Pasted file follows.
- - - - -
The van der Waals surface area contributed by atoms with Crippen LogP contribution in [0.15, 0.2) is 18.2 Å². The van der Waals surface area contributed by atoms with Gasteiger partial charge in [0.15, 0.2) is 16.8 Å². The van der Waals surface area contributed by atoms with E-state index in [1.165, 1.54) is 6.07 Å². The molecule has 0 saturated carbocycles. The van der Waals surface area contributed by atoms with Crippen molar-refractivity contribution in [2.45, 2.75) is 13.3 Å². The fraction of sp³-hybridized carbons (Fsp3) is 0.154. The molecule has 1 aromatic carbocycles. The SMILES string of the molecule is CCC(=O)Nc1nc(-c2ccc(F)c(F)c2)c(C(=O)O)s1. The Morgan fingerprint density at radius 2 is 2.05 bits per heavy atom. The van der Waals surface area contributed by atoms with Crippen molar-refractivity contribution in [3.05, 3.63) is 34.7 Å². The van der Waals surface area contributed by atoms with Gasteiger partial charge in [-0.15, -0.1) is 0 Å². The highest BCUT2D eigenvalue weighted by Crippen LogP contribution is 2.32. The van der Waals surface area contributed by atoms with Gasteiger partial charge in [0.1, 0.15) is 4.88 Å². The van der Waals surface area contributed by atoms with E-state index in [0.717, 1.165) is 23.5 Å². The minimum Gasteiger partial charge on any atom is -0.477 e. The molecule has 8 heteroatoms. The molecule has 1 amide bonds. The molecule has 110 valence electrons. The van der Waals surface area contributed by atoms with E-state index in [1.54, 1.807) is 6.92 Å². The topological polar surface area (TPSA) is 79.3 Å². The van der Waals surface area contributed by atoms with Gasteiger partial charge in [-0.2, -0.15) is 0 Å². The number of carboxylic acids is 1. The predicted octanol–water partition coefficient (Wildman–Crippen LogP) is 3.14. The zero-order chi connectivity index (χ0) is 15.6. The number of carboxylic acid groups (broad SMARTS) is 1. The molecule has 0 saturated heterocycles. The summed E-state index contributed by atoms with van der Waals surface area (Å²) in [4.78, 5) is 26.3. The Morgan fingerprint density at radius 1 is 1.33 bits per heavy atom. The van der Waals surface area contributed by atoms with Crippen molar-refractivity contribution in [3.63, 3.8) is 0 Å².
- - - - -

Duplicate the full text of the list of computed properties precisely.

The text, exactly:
The van der Waals surface area contributed by atoms with Crippen LogP contribution in [0.15, 0.2) is 18.2 Å². The van der Waals surface area contributed by atoms with Gasteiger partial charge in [0.15, 0.2) is 16.8 Å². The van der Waals surface area contributed by atoms with E-state index in [1.165, 1.54) is 6.07 Å². The molecule has 0 saturated carbocycles. The van der Waals surface area contributed by atoms with Crippen molar-refractivity contribution in [2.45, 2.75) is 13.3 Å². The fraction of sp³-hybridized carbons (Fsp3) is 0.154. The molecule has 1 aromatic carbocycles. The SMILES string of the molecule is CCC(=O)Nc1nc(-c2ccc(F)c(F)c2)c(C(=O)O)s1. The Morgan fingerprint density at radius 2 is 2.05 bits per heavy atom. The van der Waals surface area contributed by atoms with Crippen molar-refractivity contribution in [3.05, 3.63) is 34.7 Å². The van der Waals surface area contributed by atoms with Gasteiger partial charge in [-0.15, -0.1) is 0 Å². The highest BCUT2D eigenvalue weighted by Crippen LogP contribution is 2.32. The van der Waals surface area contributed by atoms with Gasteiger partial charge in [0.1, 0.15) is 4.88 Å². The van der Waals surface area contributed by atoms with E-state index in [0.717, 1.165) is 23.5 Å². The minimum Gasteiger partial charge on any atom is -0.477 e. The molecule has 8 heteroatoms. The molecule has 1 amide bonds. The molecule has 110 valence electrons. The van der Waals surface area contributed by atoms with E-state index in [1.54, 1.807) is 6.92 Å². The topological polar surface area (TPSA) is 79.3 Å². The van der Waals surface area contributed by atoms with Gasteiger partial charge in [-0.2, -0.15) is 0 Å². The number of carboxylic acids is 1. The predicted octanol–water partition coefficient (Wildman–Crippen LogP) is 3.14. The zero-order chi connectivity index (χ0) is 15.6. The number of carboxylic acid groups (broad SMARTS) is 1. The molecule has 0 saturated heterocycles. The summed E-state index contributed by atoms with van der Waals surface area (Å²) in [4.78, 5) is 26.3. The Morgan fingerprint density at radius 1 is 1.33 bits per heavy atom. The van der Waals surface area contributed by atoms with Crippen molar-refractivity contribution in [3.63, 3.8) is 0 Å².